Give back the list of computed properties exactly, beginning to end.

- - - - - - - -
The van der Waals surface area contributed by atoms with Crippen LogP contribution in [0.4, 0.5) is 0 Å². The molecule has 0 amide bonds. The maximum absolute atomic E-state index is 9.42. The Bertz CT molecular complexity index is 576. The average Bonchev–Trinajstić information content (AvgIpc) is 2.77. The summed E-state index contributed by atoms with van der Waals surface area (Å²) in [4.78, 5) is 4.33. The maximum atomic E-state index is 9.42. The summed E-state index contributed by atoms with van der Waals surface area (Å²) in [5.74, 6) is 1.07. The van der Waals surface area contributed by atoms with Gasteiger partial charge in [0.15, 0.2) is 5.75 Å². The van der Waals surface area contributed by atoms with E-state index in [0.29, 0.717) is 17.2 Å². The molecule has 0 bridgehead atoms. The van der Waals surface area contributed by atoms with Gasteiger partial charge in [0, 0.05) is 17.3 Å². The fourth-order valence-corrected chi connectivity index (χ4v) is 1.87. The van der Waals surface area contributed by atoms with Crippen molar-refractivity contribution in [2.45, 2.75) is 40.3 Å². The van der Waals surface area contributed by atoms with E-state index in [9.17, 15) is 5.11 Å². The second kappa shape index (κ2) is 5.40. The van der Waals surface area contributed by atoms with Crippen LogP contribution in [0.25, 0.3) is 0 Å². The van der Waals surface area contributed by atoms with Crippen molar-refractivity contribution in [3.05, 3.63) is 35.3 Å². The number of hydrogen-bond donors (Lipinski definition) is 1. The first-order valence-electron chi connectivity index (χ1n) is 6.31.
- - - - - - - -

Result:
The van der Waals surface area contributed by atoms with Crippen LogP contribution in [0.4, 0.5) is 0 Å². The molecule has 0 amide bonds. The maximum absolute atomic E-state index is 9.42. The Bertz CT molecular complexity index is 576. The average Bonchev–Trinajstić information content (AvgIpc) is 2.77. The summed E-state index contributed by atoms with van der Waals surface area (Å²) in [4.78, 5) is 4.33. The maximum atomic E-state index is 9.42. The summed E-state index contributed by atoms with van der Waals surface area (Å²) in [5.74, 6) is 1.07. The van der Waals surface area contributed by atoms with Gasteiger partial charge in [0.15, 0.2) is 5.75 Å². The van der Waals surface area contributed by atoms with E-state index in [0.29, 0.717) is 17.2 Å². The molecule has 0 bridgehead atoms. The van der Waals surface area contributed by atoms with Gasteiger partial charge in [0, 0.05) is 17.3 Å². The fourth-order valence-corrected chi connectivity index (χ4v) is 1.87. The van der Waals surface area contributed by atoms with Crippen molar-refractivity contribution in [2.45, 2.75) is 40.3 Å². The van der Waals surface area contributed by atoms with E-state index in [9.17, 15) is 5.11 Å². The second kappa shape index (κ2) is 5.40. The van der Waals surface area contributed by atoms with Crippen LogP contribution in [0.25, 0.3) is 0 Å². The van der Waals surface area contributed by atoms with Crippen molar-refractivity contribution in [3.05, 3.63) is 35.3 Å². The number of hydrogen-bond donors (Lipinski definition) is 1. The first-order valence-electron chi connectivity index (χ1n) is 6.31.